National Parks system and the National Register were categorized formally into two Assistant Directorates. Established were the Assistant Directorate for Archeology and Historic Preservation and the Assistant Directorate for Park Historic Preservation, from 1978 until 1981, the main agency for the National Register was the Heritage Conservation and Recreation Service of the United States Department of the Interior. In February 1983, the two assistant directorates were merged to promote efficiency and recognize the interdependency of their programs, jerry L. Rogers was selected to direct this newly merged associate directorate
United States Navy
The United States Navy is the naval warfare service branch of the United States Armed Forces and one of the seven uniformed services of the United States. The U. S. Navy is the largest, most capable navy in the world, the U. S. Navy has the worlds largest aircraft carrier fleet, with ten in service, two in the reserve fleet, and three new carriers under construction. The service has 323,792 personnel on duty and 108,515 in the Navy Reserve. It has 274 deployable combat vessels and more than 3,700 operational aircraft as of October 2016, the U. S. Navy traces its origins to the Continental Navy, which was established during the American Revolutionary War and was effectively disbanded as a separate entity shortly thereafter. It played a role in the American Civil War by blockading the Confederacy. It played the role in the World War II defeat of Imperial Japan. The 21st century U. S. Navy maintains a global presence, deploying in strength in such areas as the Western Pacific, the Mediterranean. The Navy is administratively managed by the Department of the Navy, the Department of the Navy is itself a division of the Department of Defense, which is headed by the Secretary of Defense.
The Chief of Naval Operations is an admiral and the senior naval officer of the Department of the Navy. The CNO may not be the highest ranking officer in the armed forces if the Chairman or the Vice Chairman of the Joint Chiefs of Staff. The mission of the Navy is to maintain and equip combat-ready Naval forces capable of winning wars, deterring aggression, the United States Navy is a seaborne branch of the military of the United States. The Navys three primary areas of responsibility, The preparation of naval forces necessary for the prosecution of war. The development of aircraft, tactics, organization, U. S. Navy training manuals state that the mission of the U. S. Armed Forces is to prepare and conduct prompt and sustained combat operations in support of the national interest, as part of that establishment, the U. S. Navys functions comprise sea control, power projection and nuclear deterrence, in addition to sealift duties. It follows as certain as that night succeeds the day, that without a decisive naval force we can do nothing definitive, the Navy was rooted in the colonial seafaring tradition, which produced a large community of sailors and shipbuilders.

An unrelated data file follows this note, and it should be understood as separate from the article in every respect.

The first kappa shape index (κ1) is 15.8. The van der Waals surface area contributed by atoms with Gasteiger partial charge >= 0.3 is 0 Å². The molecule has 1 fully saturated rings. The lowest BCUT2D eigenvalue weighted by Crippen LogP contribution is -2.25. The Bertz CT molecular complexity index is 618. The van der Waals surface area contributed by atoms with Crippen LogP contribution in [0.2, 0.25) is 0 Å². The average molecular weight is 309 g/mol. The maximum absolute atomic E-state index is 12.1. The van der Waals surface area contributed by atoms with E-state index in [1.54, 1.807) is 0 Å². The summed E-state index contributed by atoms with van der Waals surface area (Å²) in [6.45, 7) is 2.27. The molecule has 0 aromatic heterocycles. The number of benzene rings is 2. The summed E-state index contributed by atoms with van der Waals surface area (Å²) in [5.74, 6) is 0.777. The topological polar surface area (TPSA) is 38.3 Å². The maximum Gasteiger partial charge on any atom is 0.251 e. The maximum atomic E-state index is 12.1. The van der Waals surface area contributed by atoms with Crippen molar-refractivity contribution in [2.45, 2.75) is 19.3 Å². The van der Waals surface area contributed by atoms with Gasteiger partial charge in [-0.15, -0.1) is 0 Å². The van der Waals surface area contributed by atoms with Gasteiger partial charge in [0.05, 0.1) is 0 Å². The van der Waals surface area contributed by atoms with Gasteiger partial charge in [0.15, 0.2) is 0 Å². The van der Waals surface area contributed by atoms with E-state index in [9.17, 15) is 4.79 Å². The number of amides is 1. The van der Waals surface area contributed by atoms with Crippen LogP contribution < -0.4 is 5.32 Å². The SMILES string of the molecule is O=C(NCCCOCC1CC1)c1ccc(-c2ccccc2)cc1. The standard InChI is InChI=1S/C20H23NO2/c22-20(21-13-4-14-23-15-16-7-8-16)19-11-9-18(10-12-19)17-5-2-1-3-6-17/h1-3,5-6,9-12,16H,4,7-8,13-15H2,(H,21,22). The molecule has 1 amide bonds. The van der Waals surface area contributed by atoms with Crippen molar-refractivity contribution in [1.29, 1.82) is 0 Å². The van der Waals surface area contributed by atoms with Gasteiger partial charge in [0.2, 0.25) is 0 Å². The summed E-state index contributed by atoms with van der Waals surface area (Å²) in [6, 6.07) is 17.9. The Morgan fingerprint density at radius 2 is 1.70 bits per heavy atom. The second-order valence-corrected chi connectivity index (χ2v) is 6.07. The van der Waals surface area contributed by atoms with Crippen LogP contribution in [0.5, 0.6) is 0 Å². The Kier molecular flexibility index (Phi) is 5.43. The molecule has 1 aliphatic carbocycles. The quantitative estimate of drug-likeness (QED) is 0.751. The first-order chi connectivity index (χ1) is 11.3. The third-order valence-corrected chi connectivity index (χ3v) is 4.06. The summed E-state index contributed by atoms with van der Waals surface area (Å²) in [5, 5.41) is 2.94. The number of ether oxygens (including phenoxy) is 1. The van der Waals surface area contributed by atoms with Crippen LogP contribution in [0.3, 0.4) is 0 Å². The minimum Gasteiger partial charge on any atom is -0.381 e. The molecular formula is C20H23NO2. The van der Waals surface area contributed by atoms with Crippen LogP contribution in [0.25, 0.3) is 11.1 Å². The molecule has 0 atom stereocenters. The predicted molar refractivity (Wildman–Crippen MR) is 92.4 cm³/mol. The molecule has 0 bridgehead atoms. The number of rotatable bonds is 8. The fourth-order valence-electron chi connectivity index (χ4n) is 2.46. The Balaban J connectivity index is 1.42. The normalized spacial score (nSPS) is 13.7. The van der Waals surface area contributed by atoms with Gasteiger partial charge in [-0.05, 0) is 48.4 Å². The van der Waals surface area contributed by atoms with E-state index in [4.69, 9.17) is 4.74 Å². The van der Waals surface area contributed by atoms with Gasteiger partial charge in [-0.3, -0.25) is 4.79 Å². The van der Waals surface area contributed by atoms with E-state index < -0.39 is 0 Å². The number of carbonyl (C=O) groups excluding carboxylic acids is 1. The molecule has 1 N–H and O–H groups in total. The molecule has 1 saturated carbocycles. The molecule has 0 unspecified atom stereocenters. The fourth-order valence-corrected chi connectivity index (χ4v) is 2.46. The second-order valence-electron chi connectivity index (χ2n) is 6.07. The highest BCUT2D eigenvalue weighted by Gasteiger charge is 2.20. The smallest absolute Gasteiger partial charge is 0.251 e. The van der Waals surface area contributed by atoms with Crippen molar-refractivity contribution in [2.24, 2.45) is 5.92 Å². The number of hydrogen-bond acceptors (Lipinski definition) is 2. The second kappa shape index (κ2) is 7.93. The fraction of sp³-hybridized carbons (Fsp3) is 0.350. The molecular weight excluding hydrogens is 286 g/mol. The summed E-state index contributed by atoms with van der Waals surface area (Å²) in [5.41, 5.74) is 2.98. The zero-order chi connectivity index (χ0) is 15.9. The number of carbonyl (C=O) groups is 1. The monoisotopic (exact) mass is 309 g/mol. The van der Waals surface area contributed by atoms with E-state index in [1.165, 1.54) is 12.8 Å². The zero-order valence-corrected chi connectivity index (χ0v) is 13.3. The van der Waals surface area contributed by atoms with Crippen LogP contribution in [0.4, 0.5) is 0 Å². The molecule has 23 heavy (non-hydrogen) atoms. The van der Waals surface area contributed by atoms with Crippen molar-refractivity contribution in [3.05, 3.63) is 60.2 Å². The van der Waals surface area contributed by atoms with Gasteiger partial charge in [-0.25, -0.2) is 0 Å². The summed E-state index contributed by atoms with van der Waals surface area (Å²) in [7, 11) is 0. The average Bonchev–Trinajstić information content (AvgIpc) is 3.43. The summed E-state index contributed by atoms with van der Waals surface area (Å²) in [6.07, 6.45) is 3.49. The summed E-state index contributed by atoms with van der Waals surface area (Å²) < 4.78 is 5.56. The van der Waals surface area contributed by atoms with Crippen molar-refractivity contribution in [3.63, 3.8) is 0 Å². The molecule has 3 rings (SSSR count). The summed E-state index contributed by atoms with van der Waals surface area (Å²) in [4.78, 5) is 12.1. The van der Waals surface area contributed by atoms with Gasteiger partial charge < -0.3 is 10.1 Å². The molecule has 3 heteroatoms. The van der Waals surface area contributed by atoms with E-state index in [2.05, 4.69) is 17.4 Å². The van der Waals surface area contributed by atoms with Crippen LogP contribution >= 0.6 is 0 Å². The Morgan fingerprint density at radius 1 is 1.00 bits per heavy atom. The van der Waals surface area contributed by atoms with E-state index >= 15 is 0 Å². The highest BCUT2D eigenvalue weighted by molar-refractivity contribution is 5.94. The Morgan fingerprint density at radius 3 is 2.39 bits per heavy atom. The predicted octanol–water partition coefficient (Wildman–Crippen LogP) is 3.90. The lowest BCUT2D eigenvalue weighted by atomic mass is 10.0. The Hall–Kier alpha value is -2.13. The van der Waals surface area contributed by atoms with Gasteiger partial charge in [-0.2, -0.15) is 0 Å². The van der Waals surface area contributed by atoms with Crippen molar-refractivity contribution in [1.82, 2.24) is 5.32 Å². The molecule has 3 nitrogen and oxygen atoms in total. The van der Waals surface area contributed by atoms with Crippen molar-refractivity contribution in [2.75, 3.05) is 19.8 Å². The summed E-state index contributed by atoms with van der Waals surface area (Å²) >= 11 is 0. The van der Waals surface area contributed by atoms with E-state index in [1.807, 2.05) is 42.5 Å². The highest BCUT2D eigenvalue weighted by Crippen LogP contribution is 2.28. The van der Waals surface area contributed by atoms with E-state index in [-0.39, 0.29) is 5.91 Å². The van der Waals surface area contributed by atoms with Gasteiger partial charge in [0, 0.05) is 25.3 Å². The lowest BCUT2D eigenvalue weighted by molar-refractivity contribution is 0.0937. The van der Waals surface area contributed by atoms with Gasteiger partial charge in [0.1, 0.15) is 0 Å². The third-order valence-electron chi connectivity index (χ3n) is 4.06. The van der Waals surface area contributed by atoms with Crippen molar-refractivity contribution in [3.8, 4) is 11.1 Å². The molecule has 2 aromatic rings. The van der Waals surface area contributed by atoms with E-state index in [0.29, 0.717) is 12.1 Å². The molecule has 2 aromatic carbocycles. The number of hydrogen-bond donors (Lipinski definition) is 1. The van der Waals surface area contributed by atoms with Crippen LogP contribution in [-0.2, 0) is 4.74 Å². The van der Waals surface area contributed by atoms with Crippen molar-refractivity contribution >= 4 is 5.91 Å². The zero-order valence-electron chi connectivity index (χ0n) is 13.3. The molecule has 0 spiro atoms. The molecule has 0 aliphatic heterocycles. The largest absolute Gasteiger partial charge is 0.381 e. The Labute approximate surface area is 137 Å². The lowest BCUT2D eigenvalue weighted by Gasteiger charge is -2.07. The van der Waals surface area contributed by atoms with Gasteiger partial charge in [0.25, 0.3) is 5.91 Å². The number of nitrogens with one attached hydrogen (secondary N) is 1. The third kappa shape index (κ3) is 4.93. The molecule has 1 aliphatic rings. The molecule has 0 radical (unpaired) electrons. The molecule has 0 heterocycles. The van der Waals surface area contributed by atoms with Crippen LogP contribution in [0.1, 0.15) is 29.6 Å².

In the early stages of the American Revolutionary War, Massachusetts had its own Massachusetts Naval Militia, the establishment of a national navy was an issue of debate among the members of the Second Continental Congress. Supporters argued that a navy would protect shipping, defend the coast, detractors countered that challenging the British Royal Navy, the worlds preeminent naval power, was a foolish undertaking. Commander in Chief George Washington resolved the debate when he commissioned the ocean-going schooner USS Hannah to interdict British merchant ships, and reported the captures to the Congress
Zachary Taylor was the 12th President of the United States, serving from March 1849 until his death in July 1850. Before his presidency, Taylor was an officer in the United States Army. Taylors status as a hero as a result of his victories in the Mexican-American War won him election to the White House despite his vague political beliefs. His top priority as president was preserving the Union, but he died 16 months into his term, before making any progress on the status of slavery and he remains the only President to come from Louisiana. Taylor was born into a prominent family of planters who migrated westward from Virginia to Kentucky in his youth and he was commissioned as an officer in the U. S. Army in 1808 and made a name for himself as a captain in the War of 1812. He climbed the ranks establishing military forts along the Mississippi River and his success in the Second Seminole War attracted national attention and earned him the nickname Old Rough and Ready. The Mexican–American War broke out in April 1846, in May, Taylor defeated Mexican troops commanded by General Mariano Arista at the Battles of Palo Alto and Resaca de la Palma, and managed to drive his troops out of Texas.
Taylor subsequently led his troops into Mexico, where once again defeated Mexican troops commanded by Pedro de Ampudia at the Battle of Monterrey in September. Defying orders, Taylor moved his troops further south, despite being severely outnumbered, he dealt a crushing blow to Mexican forces under Antonio López de Santa Anna in February 1847 at the Battle of Buena Vista. After this, most of Taylors troops were transferred to the command of Major General Winfield Scott, the Whig Party convinced the reluctant Taylor to lead their ticket in the 1848 presidential election, despite his unclear political beliefs and lack of interest in politics. At the 1848 Whig National Convention, Taylor defeated Scott and former Senator Henry Clay to take the nomination, as president, Taylor kept his distance from Congress and his cabinet, even as partisan tensions threatened to divide the Union. Debate over the status of slavery in the Mexican Cession dominated the political agenda, despite being a Southerner and a slaveholder himself, Taylor did not push for the expansion of slavery, and he sought sectional harmony above all other concerns.
To avoid the issue of slavery, he urged settlers in New Mexico and California to bypass the territorial stage and draft constitutions for statehood, Taylor died suddenly of a stomach-related illness in July 1850, with his administration having accomplished little aside from the ratification of the Clayton–Bulwer Treaty. Fillmore served the remainder of Taylors term, Zachary Taylor was born on November 24,1784, on a plantation in Orange County, Virginia, to a prominent family of planters of English ancestry. He is inconclusively believed to have born at the home of his maternal grandfather. He was the third of five surviving sons in his family and had three younger sisters and his mother was Sarah Dabney Taylor. His father, Richard Taylor, had served as a lieutenant colonel in the American Revolution, Taylors second cousin through that line was James Madison, the fourth president. Leaving exhausted lands, his family joined the migration out of Virginia and settled near what developed as Louisville, Kentucky